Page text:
Memories of Eaton’s

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One of my top ten childhood memories is the late great Eaton’s Department store in Montreal, Quebec. It didn’t matter what province you lived in–everyone made a trip to some Eaton’s, no matter where they lived- or they got the Eaton’s catalogue. Every few months my Grandmother and I would make the one hour bus trip to the city for wig maintenance. A local hairdresser had burned off a lot of Grammy’s hair with a bad perm when she was still in her twenties. As she aged, her hair thinned out badly and became nonexistent, so she needed ‘Eva Gabor’ to help her out. After an hour of me giggling in the Eaton’s wig dept. we would finally go off to lunch in their cafeteria.

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I would sit in hungry anticipation, with my feet dangling off one of their red stools at the lunch counter. The waitresses all seemed to be painfully thin, and looked the worse for wear. Some of them tapped their pencil on the order book impatiently, while you looked through their vast menu to order. The menu was never a challenge for me, as I ordered the same thing. It was always the traditional turkey dinner, with one scoop of potatoes, dressing, and gravy. Of course the mandatory canned green beans were always lying lifeless next to the runny cranberry sauce.

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Sometimes the waitress would whisper to us that it really wasn’t turkey. She admitted that when they ran out, they subbed chicken, but frankly, I could never tell the difference. Then for dessert we would always order layer cake. Eaton’s was THE place where we bought our winter coats every few years. We would ooh and ahh over the expensive ones on the second floor but would finally make our purchase in the basement where there were bargains. After all- there is nothing like a bargain and there was nothing like Eaton’s!

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Buy Linda Secaspina’s Books— Flashbacks of Little Miss Flash Cadilac and 5 others on Amazon or Amazon Canada.

About lindaseccaspina

Before she laid her fingers to a keyboard, Linda was a fashion designer, and then owned the eclectic store Flash Cadilac and Savannah Devilles in Ottawa on Rideau Street from 1976-1996. She also did clothing for various media and worked on “You Can’t do that on Television”. After writing for years about things that she cared about or pissed her off on American media she finally found her calling. She is a weekly columnist for the Sherbrooke Record and documents history every single day and has over 6500 blogs about Lanark County and Ottawa and an enormous weekly readership. Linda has published six books and is in her 4th year as a town councillor for Carleton Place. She believes in community and promoting business owners because she believes she can, so she does.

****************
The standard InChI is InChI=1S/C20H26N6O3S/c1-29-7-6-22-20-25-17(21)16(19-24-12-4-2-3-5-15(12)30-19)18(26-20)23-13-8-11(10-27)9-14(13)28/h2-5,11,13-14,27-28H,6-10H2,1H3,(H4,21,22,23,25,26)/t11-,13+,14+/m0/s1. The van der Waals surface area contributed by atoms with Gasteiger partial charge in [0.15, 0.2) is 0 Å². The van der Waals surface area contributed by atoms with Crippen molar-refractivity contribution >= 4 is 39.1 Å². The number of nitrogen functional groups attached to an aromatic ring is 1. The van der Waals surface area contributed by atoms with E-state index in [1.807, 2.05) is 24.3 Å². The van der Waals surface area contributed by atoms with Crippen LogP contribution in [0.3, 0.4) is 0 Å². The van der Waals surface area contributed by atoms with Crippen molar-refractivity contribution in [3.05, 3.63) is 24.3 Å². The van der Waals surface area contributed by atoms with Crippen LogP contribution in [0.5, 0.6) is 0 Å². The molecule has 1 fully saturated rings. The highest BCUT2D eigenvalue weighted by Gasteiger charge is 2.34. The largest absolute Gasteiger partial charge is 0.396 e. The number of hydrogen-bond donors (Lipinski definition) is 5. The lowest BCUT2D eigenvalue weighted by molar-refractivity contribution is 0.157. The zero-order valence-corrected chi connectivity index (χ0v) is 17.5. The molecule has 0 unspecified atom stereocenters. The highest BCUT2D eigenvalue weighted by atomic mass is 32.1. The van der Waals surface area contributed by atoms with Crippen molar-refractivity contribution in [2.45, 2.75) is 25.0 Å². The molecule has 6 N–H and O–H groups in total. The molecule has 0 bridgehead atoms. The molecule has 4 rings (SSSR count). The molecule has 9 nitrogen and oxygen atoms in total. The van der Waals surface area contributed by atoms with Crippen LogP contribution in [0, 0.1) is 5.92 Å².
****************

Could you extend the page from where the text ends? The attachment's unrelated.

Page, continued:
8 responses »

  1. I grew up in Montreal in the 50’s and 60’s and remember all the downtown department stores with great affection. My friends and I used to go shopping on St. Catherine’s a lot but we never ate at Eaton’s. Instead, it was usually the lunch counter at Kresge’s or Woolworth’s. The one time I can remember eating in the dining room at Eaton’s, I was served something called Jersey milk which seemed richer tasting than ordinary milk. Thanks for the trip down memory lane. Did you ever visit Belmont Park? That holds real nostalgia for me.

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    • Cathy I saw the Flying Willendas at Belmont Park. I grew up 45 min outside Montreal in Cowansville so know a lot about Montreal.. I too ate at Woolworths and Kresge.. Those glass covered layer cakes..:)

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      • Linda, I used to visit Belmont Park once a year with my sisters. We lived in Ville St. Laurent which is beside Cartierville the home of the park. We always took the bus there and I think it was the highlight of the summer for me. Yes, the cakes. My father loved the dark chocolate cake that they made and we bought it occasionally for birthdays. Another thing that my friends and I did which seems so unusual today was to take a 6-foot tobaggan on the city bus in winter and go tobogganing at Beaver Lake on Mount Royal. Whenever I read about over-protective parents today, I think about all the excursions we took around Montreal without any adults. Has the world changed that dramatically or is it our perception of it.

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  2. I so loved Eaton’s “Toyland” at Christmas! The Toyville train and all the wonderful Christmas decorations. Santa and the Punkinhead bear! The store windows were a childs delight with moving mannequins and scenery! We lived 25 miles from the city in Otterburn Park. Vaguely remember Belmont Park, was only there once as a kid.

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